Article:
What's recorded on a DVD?

Component video /RGB /YUV (Very good )
Finally, component is rarely seen on DVD players but will start to appear with increasing regularity as projection systems and Plasma become more popular. Basically, the picture is spilt to it's component parts and passed via three different connectors to the TV/Projector. Component can only be used when there is a dedicated component input on the TV/Projector


  • Labelled as: Either RGB or YUV, YPbPr, YCbCr or Y/B-Y/R-Y.
  • Some U.S. and Japanese players output interlaced component YUV video via 3 Phono or BNC connectors
  • European players usually provide RGB via scart or 3 Phono.
  • 80% of European TV may lose control of colour saturation.
  • Note: RGB (European) and YUV (US) are non-compatible variants of component video. A transcoder is needed to link up the YUV player and RGB equipment.

DVD stores a component video signal in digital format. Since this is the native video format that is stored on DVD, this is also the best format to use to display the picture, if your equipment is capable of dealing with this type of signal. In Australia, virtually no equipment exists that is compatible with a component signal, though there is some that is compatible with an RGB signal. Many DVD players are capable of converting their native component signal to an RGB signal, but this varies on a player-by-player basis.

Problems with the Component signal

 As discussed above, DVD stores its video information in the component form, but unfortunately the great majority of us cannot take advantage of this format. The designers of the DVD format anticipated this, and made allowances for it in the specification. All DVD players are capable of downconverting a component video signal into a more suitable format for display on the current generation of consumer display devices. The first such downconversion step is to S-Video, which is a connector that will always be found on any DVD player.

What comes out of a TV camera?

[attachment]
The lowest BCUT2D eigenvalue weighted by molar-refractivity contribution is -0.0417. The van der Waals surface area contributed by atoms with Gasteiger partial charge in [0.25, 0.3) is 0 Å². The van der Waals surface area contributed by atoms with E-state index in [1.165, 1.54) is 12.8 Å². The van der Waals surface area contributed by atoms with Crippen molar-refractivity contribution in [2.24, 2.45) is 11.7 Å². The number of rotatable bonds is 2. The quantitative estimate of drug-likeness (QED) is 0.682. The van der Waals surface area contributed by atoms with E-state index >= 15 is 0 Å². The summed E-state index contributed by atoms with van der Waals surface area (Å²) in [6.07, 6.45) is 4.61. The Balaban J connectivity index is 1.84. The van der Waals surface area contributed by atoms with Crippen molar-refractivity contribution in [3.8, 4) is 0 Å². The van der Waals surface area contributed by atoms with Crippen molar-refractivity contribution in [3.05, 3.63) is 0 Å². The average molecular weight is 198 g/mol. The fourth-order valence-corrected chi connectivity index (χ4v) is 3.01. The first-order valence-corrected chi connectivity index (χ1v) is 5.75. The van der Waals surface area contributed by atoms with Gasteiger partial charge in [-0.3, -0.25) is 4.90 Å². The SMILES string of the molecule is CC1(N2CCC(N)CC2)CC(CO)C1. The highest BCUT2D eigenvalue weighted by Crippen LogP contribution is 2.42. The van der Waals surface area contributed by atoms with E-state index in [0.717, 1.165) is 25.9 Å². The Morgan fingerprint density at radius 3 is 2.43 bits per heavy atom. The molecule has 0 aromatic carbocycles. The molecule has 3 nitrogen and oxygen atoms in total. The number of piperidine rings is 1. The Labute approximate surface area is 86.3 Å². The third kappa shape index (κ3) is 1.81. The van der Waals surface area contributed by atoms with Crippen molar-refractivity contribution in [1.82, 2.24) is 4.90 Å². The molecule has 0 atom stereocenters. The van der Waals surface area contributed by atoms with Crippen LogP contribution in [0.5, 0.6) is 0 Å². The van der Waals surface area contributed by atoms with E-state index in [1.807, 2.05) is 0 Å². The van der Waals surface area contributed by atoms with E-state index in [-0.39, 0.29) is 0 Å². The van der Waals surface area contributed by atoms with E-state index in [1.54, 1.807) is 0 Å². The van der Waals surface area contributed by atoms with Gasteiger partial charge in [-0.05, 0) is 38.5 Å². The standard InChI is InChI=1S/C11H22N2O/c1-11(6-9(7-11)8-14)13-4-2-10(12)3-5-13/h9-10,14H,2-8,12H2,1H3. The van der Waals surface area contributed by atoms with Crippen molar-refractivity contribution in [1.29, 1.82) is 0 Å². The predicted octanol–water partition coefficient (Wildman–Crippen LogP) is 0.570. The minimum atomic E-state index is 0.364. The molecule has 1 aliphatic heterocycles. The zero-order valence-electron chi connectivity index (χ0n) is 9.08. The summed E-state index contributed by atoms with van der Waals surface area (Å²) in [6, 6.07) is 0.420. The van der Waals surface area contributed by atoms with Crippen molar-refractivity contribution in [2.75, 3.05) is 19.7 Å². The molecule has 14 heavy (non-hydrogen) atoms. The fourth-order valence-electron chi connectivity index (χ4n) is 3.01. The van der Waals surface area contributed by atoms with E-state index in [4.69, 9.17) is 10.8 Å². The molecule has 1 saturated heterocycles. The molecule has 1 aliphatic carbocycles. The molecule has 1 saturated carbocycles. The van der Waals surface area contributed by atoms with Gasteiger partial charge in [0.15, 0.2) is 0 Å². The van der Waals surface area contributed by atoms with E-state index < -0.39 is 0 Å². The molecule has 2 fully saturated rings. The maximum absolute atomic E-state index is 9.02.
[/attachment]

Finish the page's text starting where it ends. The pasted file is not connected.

A TV camera outputs a video signal that is split into the three primary colours; red, green and blue (RGB). The entire colour spectrum can be represented by varying intensities of these three colours. This signal needs to be modified before it can be further processed or broadcast. Why?


Problems with the RGB signal
The RGB signal has two specific problems associated with it in the professional video world. Firstly, it has a very high bandwidth. Secondly, the colour and the black and white picture information are combined within the RGB signal. This is dealt with in the professional video world by converting the RGB signal into a component signal, also referred to as a YPbPr or YCbCr signal. The Y component of this signal is the black and white information contained within the original RGB signal. The Pb and Pr signals are colour difference signals, which are mathematically derived from the original RGB signal. For our purposes, it is sufficient to understand that the Y signal contains full bandwidth black and white picture information, and the colour difference signals contain bandwidth reduced colour information.

    It is important to realize that component video output and RGB video output are not the same and are not directly compatible with each other, however, they are easily converted either way using a transcoder.